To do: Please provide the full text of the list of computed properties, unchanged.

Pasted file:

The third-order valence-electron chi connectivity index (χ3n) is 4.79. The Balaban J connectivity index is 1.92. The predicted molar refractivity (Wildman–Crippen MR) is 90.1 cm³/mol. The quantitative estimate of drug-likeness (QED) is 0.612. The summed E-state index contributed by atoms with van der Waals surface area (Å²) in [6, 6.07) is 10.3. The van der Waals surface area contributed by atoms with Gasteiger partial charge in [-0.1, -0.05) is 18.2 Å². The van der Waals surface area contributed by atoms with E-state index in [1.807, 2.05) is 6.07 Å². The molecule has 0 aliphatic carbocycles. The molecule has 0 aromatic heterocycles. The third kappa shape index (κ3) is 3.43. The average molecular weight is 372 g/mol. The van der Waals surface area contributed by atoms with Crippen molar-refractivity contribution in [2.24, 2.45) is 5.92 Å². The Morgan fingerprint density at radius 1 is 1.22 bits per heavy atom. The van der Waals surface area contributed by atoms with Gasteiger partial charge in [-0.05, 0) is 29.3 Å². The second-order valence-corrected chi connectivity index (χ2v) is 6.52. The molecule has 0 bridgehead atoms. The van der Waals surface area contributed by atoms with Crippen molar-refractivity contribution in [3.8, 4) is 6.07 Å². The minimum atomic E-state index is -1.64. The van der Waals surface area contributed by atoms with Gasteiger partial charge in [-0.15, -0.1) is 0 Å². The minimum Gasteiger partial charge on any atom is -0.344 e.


The third-order valence-electron chi connectivity index (χ3n) is 4.79. The Balaban J connectivity index is 1.92. The predicted molar refractivity (Wildman–Crippen MR) is 90.1 cm³/mol. The quantitative estimate of drug-likeness (QED) is 0.612. The summed E-state index contributed by atoms with van der Waals surface area (Å²) in [6, 6.07) is 10.3. The van der Waals surface area contributed by atoms with Gasteiger partial charge in [-0.1, -0.05) is 18.2 Å². The van der Waals surface area contributed by atoms with E-state index in [1.807, 2.05) is 6.07 Å². The molecule has 0 aliphatic carbocycles. The molecule has 0 aromatic heterocycles. The third kappa shape index (κ3) is 3.43. The average molecular weight is 372 g/mol. The van der Waals surface area contributed by atoms with Crippen molar-refractivity contribution in [2.24, 2.45) is 5.92 Å². The Morgan fingerprint density at radius 1 is 1.22 bits per heavy atom. The van der Waals surface area contributed by atoms with Gasteiger partial charge in [-0.05, 0) is 29.3 Å². The second-order valence-corrected chi connectivity index (χ2v) is 6.52. The molecule has 0 bridgehead atoms. The van der Waals surface area contributed by atoms with Crippen molar-refractivity contribution in [3.8, 4) is 6.07 Å². The minimum atomic E-state index is -1.64. The van der Waals surface area contributed by atoms with Gasteiger partial charge in [-0.15, -0.1) is 0 Å². The minimum Gasteiger partial charge on any atom is -0.344 e.